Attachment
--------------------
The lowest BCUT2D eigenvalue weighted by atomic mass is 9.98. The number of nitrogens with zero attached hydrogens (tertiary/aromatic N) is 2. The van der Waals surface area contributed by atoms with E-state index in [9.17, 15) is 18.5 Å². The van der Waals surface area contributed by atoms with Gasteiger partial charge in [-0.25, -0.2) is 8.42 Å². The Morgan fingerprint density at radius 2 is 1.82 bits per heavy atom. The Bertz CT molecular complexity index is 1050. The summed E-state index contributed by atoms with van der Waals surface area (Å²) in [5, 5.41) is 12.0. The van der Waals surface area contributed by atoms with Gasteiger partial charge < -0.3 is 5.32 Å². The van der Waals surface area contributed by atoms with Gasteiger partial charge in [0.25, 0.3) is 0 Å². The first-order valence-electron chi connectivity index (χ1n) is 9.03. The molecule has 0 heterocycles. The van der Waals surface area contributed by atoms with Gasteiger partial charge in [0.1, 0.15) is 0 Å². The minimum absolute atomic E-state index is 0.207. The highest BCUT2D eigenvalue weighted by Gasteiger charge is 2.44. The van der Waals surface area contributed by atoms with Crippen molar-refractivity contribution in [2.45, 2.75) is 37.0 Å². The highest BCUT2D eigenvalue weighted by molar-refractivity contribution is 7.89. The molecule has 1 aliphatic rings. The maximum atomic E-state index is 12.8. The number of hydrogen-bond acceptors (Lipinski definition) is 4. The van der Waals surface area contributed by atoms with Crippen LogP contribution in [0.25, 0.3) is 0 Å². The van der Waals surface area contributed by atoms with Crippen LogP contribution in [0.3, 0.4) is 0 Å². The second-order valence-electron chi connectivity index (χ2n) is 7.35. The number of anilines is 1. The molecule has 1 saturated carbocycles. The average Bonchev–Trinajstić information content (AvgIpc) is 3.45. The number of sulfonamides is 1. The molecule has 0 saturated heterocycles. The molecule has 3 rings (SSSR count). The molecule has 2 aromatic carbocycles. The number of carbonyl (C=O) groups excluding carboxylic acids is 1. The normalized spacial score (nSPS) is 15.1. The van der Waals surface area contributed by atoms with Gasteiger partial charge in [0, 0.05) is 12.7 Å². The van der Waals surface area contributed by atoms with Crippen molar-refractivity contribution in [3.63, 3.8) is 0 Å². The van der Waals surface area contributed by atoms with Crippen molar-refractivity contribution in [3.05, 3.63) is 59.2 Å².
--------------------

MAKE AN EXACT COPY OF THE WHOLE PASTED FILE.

The lowest BCUT2D eigenvalue weighted by atomic mass is 9.98. The number of nitrogens with zero attached hydrogens (tertiary/aromatic N) is 2. The van der Waals surface area contributed by atoms with E-state index in [9.17, 15) is 18.5 Å². The van der Waals surface area contributed by atoms with Gasteiger partial charge in [-0.25, -0.2) is 8.42 Å². The Morgan fingerprint density at radius 2 is 1.82 bits per heavy atom. The Bertz CT molecular complexity index is 1050. The summed E-state index contributed by atoms with van der Waals surface area (Å²) in [5, 5.41) is 12.0. The van der Waals surface area contributed by atoms with Gasteiger partial charge < -0.3 is 5.32 Å². The van der Waals surface area contributed by atoms with Gasteiger partial charge in [0.25, 0.3) is 0 Å². The first-order valence-electron chi connectivity index (χ1n) is 9.03. The molecule has 0 heterocycles. The van der Waals surface area contributed by atoms with Gasteiger partial charge in [0.1, 0.15) is 0 Å². The minimum absolute atomic E-state index is 0.207. The highest BCUT2D eigenvalue weighted by Gasteiger charge is 2.44. The van der Waals surface area contributed by atoms with Crippen molar-refractivity contribution in [2.45, 2.75) is 37.0 Å². The highest BCUT2D eigenvalue weighted by molar-refractivity contribution is 7.89. The molecule has 1 aliphatic rings. The maximum atomic E-state index is 12.8. The number of hydrogen-bond acceptors (Lipinski definition) is 4. The van der Waals surface area contributed by atoms with Crippen LogP contribution in [0.25, 0.3) is 0 Å². The van der Waals surface area contributed by atoms with Crippen LogP contribution in [0.3, 0.4) is 0 Å². The second-order valence-electron chi connectivity index (χ2n) is 7.35. The number of anilines is 1. The molecule has 1 saturated carbocycles. The average Bonchev–Trinajstić information content (AvgIpc) is 3.45. The number of sulfonamides is 1. The molecule has 0 saturated heterocycles. The molecule has 3 rings (SSSR count). The molecule has 2 aromatic carbocycles. The number of carbonyl (C=O) groups excluding carboxylic acids is 1. The normalized spacial score (nSPS) is 15.1. The van der Waals surface area contributed by atoms with Gasteiger partial charge in [0, 0.05) is 12.7 Å². The van der Waals surface area contributed by atoms with Crippen molar-refractivity contribution in [3.63, 3.8) is 0 Å². The van der Waals surface area contributed by atoms with Crippen molar-refractivity contribution in [3.05, 3.63) is 59.2 Å².